Shame on our broadcastersSports are a war without guns. The Olympic Games, in particular, tend to turn into a battle zone among nations. But the combative nature is just one feature of sports and the Olympiad. We get great joy from the epic drama among athletes from around the globe, as a plethora of colorful events are unleashed on the sports fields.
But our broadcasters focus entirely on the sports Korean athletes play at the Rio Olympics. The three major broadcasters — KBS, MBC and SBS — air almost solely sports events like archery and pistol-shooting in which Koreans have a high likelihood of winning gold medals.
As a result, local viewers are forced to settle with the same scene on different channels. Once they are robbed of their choice in viewership, they must turn to foreign television channels or Internet sites to watch other performances of non-Korean athletes.
The three terrestrial broadcasters have paid a combined fee of 44 billion won ($40.2 million) to broadcast the Games in Rio de Janeiro, Brazil. But that money is apparently not to cover the performances of Korean athletes only. Mainstream broadcasters must coordinate airing the Games so that viewers can enjoy diverse sports events.
Some broadcasters have also come under criticism for sexist commentaries and remarks on television, which runs counter to the zeitgeist of our time: gender equality and respect for humanity. One commentator exclaimed, “Isn’t it amazing for a female weight lifter to lift this heavy barbell?” Another one referred to a female judo competitor as playing tough while looking “soft” on the outside.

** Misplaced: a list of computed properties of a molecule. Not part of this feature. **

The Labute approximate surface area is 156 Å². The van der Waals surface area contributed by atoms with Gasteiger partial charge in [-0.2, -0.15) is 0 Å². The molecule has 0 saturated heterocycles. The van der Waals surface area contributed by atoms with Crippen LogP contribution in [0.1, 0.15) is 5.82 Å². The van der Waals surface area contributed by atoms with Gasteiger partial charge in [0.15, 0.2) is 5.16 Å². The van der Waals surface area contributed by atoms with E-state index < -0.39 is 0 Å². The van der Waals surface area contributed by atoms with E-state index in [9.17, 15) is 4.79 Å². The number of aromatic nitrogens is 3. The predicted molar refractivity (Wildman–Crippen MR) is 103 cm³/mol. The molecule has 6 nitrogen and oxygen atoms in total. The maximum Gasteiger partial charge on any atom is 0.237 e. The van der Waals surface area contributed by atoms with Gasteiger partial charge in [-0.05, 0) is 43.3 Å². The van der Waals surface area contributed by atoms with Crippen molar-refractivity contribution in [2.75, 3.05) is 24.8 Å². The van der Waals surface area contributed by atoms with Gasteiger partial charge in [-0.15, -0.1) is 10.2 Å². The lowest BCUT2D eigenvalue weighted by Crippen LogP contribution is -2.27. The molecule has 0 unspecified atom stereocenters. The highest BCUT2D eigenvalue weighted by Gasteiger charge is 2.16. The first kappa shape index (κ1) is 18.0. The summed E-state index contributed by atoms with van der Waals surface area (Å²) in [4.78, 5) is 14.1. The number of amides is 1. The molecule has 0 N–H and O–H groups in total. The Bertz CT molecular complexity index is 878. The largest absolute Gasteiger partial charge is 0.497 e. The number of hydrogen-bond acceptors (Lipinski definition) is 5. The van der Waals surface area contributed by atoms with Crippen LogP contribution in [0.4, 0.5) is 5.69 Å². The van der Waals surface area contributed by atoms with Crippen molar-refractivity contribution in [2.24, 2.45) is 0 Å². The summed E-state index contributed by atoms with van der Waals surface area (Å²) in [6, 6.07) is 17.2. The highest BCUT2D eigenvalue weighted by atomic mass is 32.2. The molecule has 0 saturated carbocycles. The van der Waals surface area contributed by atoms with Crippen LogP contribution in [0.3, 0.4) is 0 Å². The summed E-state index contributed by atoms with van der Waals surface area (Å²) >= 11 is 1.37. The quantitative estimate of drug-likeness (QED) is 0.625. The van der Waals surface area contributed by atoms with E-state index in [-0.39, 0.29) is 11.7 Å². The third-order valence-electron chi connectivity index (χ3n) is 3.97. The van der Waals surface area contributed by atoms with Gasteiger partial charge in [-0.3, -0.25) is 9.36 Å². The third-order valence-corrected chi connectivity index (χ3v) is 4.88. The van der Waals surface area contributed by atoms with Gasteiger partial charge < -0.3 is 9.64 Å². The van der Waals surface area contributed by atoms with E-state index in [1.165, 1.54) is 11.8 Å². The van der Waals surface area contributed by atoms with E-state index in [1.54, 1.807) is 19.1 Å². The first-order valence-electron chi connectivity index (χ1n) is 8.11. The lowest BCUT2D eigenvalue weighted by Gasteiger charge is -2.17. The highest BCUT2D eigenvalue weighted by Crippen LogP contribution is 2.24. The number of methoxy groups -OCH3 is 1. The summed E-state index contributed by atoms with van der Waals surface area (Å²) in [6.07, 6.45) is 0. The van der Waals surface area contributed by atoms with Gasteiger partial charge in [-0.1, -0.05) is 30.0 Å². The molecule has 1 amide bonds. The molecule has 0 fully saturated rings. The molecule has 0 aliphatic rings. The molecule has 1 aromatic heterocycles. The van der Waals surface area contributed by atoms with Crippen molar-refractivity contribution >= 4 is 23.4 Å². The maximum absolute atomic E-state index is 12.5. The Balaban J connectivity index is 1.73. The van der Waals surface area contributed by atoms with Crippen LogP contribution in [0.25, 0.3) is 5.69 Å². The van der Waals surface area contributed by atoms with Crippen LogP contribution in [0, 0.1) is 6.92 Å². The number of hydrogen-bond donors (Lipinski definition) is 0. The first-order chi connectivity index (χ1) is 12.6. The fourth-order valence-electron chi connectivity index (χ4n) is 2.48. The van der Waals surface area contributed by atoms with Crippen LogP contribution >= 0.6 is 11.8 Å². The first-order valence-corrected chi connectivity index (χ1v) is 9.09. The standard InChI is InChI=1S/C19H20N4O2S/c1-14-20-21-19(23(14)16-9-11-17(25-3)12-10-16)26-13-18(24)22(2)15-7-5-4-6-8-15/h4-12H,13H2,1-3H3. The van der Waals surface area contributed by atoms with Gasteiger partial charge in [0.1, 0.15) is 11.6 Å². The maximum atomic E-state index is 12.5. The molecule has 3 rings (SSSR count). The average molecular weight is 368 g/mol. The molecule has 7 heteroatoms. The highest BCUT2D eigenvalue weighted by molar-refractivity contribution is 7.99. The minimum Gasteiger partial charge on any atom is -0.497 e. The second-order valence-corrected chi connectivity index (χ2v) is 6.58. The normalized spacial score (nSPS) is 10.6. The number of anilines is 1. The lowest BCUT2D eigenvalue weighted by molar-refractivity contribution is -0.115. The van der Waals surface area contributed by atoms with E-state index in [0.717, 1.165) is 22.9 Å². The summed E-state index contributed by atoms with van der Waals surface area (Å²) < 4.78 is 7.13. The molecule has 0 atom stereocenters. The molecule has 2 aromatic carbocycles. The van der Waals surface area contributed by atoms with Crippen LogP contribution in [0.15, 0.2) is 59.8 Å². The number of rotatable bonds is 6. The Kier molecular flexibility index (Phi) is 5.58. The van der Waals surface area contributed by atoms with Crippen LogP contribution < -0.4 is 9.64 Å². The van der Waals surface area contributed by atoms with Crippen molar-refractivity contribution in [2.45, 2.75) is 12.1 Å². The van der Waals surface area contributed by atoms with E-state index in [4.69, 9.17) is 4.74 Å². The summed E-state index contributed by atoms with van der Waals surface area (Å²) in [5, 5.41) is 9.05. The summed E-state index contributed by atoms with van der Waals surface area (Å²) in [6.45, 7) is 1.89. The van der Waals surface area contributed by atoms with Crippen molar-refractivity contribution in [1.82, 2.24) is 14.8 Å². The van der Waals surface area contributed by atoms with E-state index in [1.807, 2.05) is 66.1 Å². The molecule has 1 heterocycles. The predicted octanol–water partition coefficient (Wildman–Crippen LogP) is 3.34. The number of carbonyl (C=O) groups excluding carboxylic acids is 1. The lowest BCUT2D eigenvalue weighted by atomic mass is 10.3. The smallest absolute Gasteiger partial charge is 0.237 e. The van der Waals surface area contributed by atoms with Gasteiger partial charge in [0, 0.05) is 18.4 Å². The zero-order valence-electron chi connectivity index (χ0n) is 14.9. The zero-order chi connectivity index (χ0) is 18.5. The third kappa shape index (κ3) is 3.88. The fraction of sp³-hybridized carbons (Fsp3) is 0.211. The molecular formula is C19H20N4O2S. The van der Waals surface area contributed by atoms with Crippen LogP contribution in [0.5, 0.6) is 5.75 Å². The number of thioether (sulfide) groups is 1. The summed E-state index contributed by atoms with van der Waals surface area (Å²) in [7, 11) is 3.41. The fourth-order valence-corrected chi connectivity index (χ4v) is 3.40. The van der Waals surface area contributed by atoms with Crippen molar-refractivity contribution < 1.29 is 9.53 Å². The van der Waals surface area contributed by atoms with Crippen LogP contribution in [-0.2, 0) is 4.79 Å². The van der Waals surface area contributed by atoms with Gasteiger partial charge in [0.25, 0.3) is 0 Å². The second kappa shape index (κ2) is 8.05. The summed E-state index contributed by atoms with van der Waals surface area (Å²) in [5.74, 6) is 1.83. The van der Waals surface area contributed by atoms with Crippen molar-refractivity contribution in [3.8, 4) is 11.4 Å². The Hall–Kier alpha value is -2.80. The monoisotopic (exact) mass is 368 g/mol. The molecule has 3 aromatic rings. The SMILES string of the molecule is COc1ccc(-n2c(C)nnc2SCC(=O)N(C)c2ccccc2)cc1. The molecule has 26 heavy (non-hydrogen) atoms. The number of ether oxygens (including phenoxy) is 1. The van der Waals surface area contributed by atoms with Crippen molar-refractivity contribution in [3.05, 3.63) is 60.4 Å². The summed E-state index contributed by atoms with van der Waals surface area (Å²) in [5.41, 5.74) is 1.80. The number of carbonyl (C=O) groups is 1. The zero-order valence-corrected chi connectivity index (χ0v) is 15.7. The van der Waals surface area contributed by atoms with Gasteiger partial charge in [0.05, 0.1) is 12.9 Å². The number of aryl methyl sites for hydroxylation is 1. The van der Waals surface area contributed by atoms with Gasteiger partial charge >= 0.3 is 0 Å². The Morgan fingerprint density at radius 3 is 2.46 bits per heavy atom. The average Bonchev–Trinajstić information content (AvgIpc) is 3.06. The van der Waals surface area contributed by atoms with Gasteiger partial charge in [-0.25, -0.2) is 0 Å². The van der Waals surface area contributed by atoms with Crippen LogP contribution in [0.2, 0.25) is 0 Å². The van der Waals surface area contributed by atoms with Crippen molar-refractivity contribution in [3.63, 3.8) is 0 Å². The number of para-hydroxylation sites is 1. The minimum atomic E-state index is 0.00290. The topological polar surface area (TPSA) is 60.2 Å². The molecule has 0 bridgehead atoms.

It is shameful that sportscasters and commentators alike are all engaged in making sexist remarks during the broadcasts without finding any problem with it. There cannot be a male and female focus among athletes who are fighting for their national name. They have been chosen to represent their country after endless competitions against themselves and others.
Those players do not deserve condescending and rude remarks from commentators. If the media cannot catch up with the era of gender equality, they have no reason to exist. After the Olympic Games are over, Korean sports federations must consider holding gender equality education for the media so that they don’t make the same mistakes at the next Olympiad.
JoongAng Ilbo, August 16, Page 30
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